shorts formed "at each position of said first power line under which it is connected to one of said output buffer circuits"

has the character of a purely logical adaptation measure for making optimal use of the teaching of document D4 in the multi-layer system of document D1 which measure only needs the routine skill of an expert and will be taken into consideration by him automatically. The fact that the alignment of short and output buffer balances extra costs for the production of sub-line, as the Respondent put forward in paragraph VII(e) above, represents an extra effect (bonus) of an obvious measure which - according to the normal practice of the Boards of Appeal of the EPO -is to be disregarded in the evaluation of an inventive step; see also T 21/81, OJ EPO 1983, 15.

1.7. The technically diverging solutions of the voltage drop problem put forward by the Respondent in paragraph VII(b) above, do not cast any technical doubts on the feasibility and on the reliability of the stated advantageous effects of the teachings disclosed in document D5 and D4 and thus, in the Board's view, do not discourage a skilled person from applying them in the device of document D1.

1.8. For these reasons, the Board considers that the subject- matter of Claim 1 of the main request is the result of a use of the teaching of document D4 in the device of document D1 combined with a logical one-way-street-like adaptation measure, which use is rendered obvious by the fact that document D5 informs a skilled person that the teaching of document D4 solves the objective problem underlying the patent under appeal. Therefore, in the Board's judgment, Claim 1 of the main request lacks an inventive step within the meaning of Article 56 EPC.

2. Claims 2 to 8 of the main request fall because of their dependency on Claim 1.

3. Auxiliary request

At the end of the oral proceedings the Respondent put forward the auxiliary request that the patent be maintained on the basis of the combination of Claims 1, 6 and 7.

It should be noted that according to the jurisprudence of the Boards of Appeal "a Board of Appeal may refuse to consider alternative claims which have been filed at a late stage, e.g. during the oral proceedings, if such claims are not clearly allowable"; see Decision T 153/85, OJ EPO 1988, 1, Headnote II.

This principle applies equally in examination and opposition proceedings (see also e.g. Decision T 95/83, OJ EPO 1985, 75). The necessity for amendments to be proposed in good time before oral proceedings has also been made clear in the "Guidance for Appellants and their Representatives" which has been published regularly in the Official Journal (most recently in OJ EPO 1989, 395).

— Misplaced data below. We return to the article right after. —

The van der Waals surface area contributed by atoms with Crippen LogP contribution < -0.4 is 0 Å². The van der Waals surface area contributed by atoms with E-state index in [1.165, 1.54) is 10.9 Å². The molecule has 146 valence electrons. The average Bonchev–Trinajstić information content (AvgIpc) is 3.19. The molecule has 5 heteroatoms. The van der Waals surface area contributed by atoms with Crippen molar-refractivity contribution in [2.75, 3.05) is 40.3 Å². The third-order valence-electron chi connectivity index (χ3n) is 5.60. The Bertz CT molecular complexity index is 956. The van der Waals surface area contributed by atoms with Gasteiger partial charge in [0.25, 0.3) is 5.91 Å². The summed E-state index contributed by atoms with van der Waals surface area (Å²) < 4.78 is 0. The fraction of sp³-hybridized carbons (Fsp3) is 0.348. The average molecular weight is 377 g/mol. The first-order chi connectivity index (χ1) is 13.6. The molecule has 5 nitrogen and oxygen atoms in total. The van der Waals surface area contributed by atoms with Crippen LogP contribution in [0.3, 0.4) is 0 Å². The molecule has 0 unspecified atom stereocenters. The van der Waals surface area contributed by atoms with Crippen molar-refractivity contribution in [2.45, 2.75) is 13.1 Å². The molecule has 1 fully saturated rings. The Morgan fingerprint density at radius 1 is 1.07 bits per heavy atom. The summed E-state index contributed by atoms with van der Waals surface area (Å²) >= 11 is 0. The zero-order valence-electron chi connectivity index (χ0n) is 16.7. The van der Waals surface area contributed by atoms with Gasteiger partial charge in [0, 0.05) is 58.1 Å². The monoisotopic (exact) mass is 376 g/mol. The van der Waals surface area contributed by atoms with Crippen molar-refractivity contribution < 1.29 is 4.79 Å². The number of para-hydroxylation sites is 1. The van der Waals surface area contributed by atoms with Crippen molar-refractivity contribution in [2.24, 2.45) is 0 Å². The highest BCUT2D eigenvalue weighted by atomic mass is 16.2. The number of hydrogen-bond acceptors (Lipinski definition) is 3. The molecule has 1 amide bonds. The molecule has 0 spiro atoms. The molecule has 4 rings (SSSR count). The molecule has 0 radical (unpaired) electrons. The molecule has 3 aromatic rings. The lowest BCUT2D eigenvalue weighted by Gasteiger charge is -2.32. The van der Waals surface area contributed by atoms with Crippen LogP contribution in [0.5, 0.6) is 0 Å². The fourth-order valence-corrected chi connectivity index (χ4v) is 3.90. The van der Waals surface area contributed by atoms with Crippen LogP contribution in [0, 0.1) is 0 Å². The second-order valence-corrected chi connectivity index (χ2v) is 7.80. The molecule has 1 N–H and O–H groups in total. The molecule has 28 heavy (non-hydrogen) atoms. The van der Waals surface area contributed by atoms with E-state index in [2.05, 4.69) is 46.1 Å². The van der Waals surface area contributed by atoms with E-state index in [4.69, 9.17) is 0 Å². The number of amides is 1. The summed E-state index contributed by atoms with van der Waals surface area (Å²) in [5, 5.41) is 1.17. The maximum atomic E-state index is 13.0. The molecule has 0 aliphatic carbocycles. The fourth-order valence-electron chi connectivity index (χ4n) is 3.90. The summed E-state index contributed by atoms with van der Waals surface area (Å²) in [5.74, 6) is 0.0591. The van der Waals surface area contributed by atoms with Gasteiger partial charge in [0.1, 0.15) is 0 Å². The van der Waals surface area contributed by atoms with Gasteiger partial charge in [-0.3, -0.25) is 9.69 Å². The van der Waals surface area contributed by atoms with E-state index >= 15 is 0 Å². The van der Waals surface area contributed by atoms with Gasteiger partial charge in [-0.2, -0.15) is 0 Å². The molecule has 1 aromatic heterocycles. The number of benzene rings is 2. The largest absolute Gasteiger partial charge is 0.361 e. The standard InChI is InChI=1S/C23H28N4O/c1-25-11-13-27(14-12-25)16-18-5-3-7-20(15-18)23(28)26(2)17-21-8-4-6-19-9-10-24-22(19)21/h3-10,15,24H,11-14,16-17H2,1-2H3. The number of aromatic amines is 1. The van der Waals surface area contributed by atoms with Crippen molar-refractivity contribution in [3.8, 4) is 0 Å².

In the present case, the Board had already informed the Respondent in the communication accompanying the summons for oral proceedings that no characteristic of inventive nature could be seen in the subject-matter of dependent Claims 2 to 8, and had requested the parties to file any further written observations at least one month before the date of the oral proceedings. The Respondent did not follow this invitation. Furthermore when the Respondent put forward his proposal during the oral proceedings, the Appellant stated that he was taken by surprise and was not in a position immediately to deal with such an auxiliary request.

In the Board's judgment, especially having regard to the Board's preliminary views set out in the communication accompanying the summons and referred to above, the auxiliary request is certainly not clearly allowable, and having regard also to the statements of the Appellant, this auxiliary request is not admissible at such a late stage in the appeal proceedings.

Furthermore, the Board would have reached the same conclusion as to the inadmissibility of the request even if the Board's communication accompanying the summons had not requested any further written observations to be filed at least one month before the oral proceedings.

ORDER

For these reasons, it is decided that:

1. The decision of the Opposition Division is set aside.

2. The European patent is revoked.